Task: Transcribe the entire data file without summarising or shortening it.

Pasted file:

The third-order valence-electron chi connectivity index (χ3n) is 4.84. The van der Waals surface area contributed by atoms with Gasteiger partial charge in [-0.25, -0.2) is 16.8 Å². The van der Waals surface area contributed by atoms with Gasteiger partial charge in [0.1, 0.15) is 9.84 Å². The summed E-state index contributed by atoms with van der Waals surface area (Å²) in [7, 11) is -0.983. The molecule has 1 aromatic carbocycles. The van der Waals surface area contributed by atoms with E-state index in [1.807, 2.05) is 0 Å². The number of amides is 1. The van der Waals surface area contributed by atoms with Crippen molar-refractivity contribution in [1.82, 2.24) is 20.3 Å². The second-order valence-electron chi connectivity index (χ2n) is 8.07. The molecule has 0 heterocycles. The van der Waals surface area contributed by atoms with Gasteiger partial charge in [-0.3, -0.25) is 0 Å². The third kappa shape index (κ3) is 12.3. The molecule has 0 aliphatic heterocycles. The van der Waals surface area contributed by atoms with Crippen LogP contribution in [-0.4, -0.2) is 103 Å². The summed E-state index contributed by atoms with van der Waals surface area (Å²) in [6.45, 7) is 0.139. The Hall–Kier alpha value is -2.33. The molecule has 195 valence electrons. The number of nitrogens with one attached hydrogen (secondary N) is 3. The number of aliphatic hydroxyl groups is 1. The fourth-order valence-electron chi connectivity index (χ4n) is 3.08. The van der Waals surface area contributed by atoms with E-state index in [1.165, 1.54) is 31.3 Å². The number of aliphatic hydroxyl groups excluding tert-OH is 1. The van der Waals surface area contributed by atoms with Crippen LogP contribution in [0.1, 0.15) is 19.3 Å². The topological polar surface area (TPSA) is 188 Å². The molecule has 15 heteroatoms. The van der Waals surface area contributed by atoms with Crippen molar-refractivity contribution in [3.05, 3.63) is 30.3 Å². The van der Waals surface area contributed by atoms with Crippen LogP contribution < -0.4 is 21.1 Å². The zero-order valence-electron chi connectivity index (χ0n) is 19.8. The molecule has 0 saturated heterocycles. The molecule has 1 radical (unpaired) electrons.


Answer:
The third-order valence-electron chi connectivity index (χ3n) is 4.84. The van der Waals surface area contributed by atoms with Gasteiger partial charge in [-0.25, -0.2) is 16.8 Å². The van der Waals surface area contributed by atoms with Gasteiger partial charge in [0.1, 0.15) is 9.84 Å². The summed E-state index contributed by atoms with van der Waals surface area (Å²) in [7, 11) is -0.983. The molecule has 1 aromatic carbocycles. The van der Waals surface area contributed by atoms with E-state index in [1.807, 2.05) is 0 Å². The number of amides is 1. The van der Waals surface area contributed by atoms with Crippen molar-refractivity contribution in [1.82, 2.24) is 20.3 Å². The second-order valence-electron chi connectivity index (χ2n) is 8.07. The molecule has 0 heterocycles. The van der Waals surface area contributed by atoms with Gasteiger partial charge in [-0.3, -0.25) is 0 Å². The third kappa shape index (κ3) is 12.3. The molecule has 0 aliphatic heterocycles. The van der Waals surface area contributed by atoms with Crippen LogP contribution in [-0.4, -0.2) is 103 Å². The summed E-state index contributed by atoms with van der Waals surface area (Å²) in [6.45, 7) is 0.139. The Hall–Kier alpha value is -2.33. The molecule has 195 valence electrons. The number of nitrogens with one attached hydrogen (secondary N) is 3. The number of aliphatic hydroxyl groups is 1. The fourth-order valence-electron chi connectivity index (χ4n) is 3.08. The van der Waals surface area contributed by atoms with E-state index in [1.165, 1.54) is 31.3 Å². The number of aliphatic hydroxyl groups excluding tert-OH is 1. The van der Waals surface area contributed by atoms with Crippen LogP contribution in [0.1, 0.15) is 19.3 Å². The topological polar surface area (TPSA) is 188 Å². The molecule has 15 heteroatoms. The van der Waals surface area contributed by atoms with Crippen molar-refractivity contribution in [3.05, 3.63) is 30.3 Å². The van der Waals surface area contributed by atoms with Crippen LogP contribution < -0.4 is 21.1 Å². The zero-order valence-electron chi connectivity index (χ0n) is 19.8. The molecule has 0 saturated heterocycles. The molecule has 1 radical (unpaired) electrons.